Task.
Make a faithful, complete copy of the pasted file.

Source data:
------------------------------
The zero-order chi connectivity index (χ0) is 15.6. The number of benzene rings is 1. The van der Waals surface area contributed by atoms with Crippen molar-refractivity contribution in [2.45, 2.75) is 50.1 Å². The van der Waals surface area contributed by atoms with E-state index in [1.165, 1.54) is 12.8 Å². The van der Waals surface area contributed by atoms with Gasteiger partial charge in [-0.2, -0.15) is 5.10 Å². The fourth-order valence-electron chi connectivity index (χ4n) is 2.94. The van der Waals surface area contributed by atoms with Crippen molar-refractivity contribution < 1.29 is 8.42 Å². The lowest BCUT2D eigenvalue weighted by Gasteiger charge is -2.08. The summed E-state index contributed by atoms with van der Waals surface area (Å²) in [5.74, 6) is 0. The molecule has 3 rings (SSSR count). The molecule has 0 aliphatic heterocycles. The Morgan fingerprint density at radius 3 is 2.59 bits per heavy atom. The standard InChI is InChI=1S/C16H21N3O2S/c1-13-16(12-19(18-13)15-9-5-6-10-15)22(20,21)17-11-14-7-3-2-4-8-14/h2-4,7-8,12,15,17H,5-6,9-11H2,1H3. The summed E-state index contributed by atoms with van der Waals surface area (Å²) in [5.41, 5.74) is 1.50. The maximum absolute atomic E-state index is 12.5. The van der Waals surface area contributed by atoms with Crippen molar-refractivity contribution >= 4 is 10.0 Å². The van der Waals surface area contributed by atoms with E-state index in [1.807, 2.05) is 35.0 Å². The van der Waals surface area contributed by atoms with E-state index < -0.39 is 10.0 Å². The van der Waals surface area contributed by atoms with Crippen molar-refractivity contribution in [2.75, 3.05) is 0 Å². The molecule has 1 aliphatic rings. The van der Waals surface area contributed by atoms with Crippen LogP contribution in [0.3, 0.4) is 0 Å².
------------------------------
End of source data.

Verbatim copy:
The zero-order chi connectivity index (χ0) is 15.6. The number of benzene rings is 1. The van der Waals surface area contributed by atoms with Crippen molar-refractivity contribution in [2.45, 2.75) is 50.1 Å². The van der Waals surface area contributed by atoms with E-state index in [1.165, 1.54) is 12.8 Å². The van der Waals surface area contributed by atoms with Gasteiger partial charge in [-0.2, -0.15) is 5.10 Å². The fourth-order valence-electron chi connectivity index (χ4n) is 2.94. The van der Waals surface area contributed by atoms with Crippen molar-refractivity contribution < 1.29 is 8.42 Å². The lowest BCUT2D eigenvalue weighted by Gasteiger charge is -2.08. The summed E-state index contributed by atoms with van der Waals surface area (Å²) in [5.74, 6) is 0. The molecule has 3 rings (SSSR count). The molecule has 0 aliphatic heterocycles. The Morgan fingerprint density at radius 3 is 2.59 bits per heavy atom. The standard InChI is InChI=1S/C16H21N3O2S/c1-13-16(12-19(18-13)15-9-5-6-10-15)22(20,21)17-11-14-7-3-2-4-8-14/h2-4,7-8,12,15,17H,5-6,9-11H2,1H3. The summed E-state index contributed by atoms with van der Waals surface area (Å²) in [5.41, 5.74) is 1.50. The maximum absolute atomic E-state index is 12.5. The van der Waals surface area contributed by atoms with Crippen molar-refractivity contribution >= 4 is 10.0 Å². The van der Waals surface area contributed by atoms with E-state index in [1.807, 2.05) is 35.0 Å². The van der Waals surface area contributed by atoms with E-state index < -0.39 is 10.0 Å². The van der Waals surface area contributed by atoms with Crippen molar-refractivity contribution in [2.75, 3.05) is 0 Å². The molecule has 1 aliphatic rings. The van der Waals surface area contributed by atoms with Crippen LogP contribution in [0.3, 0.4) is 0 Å².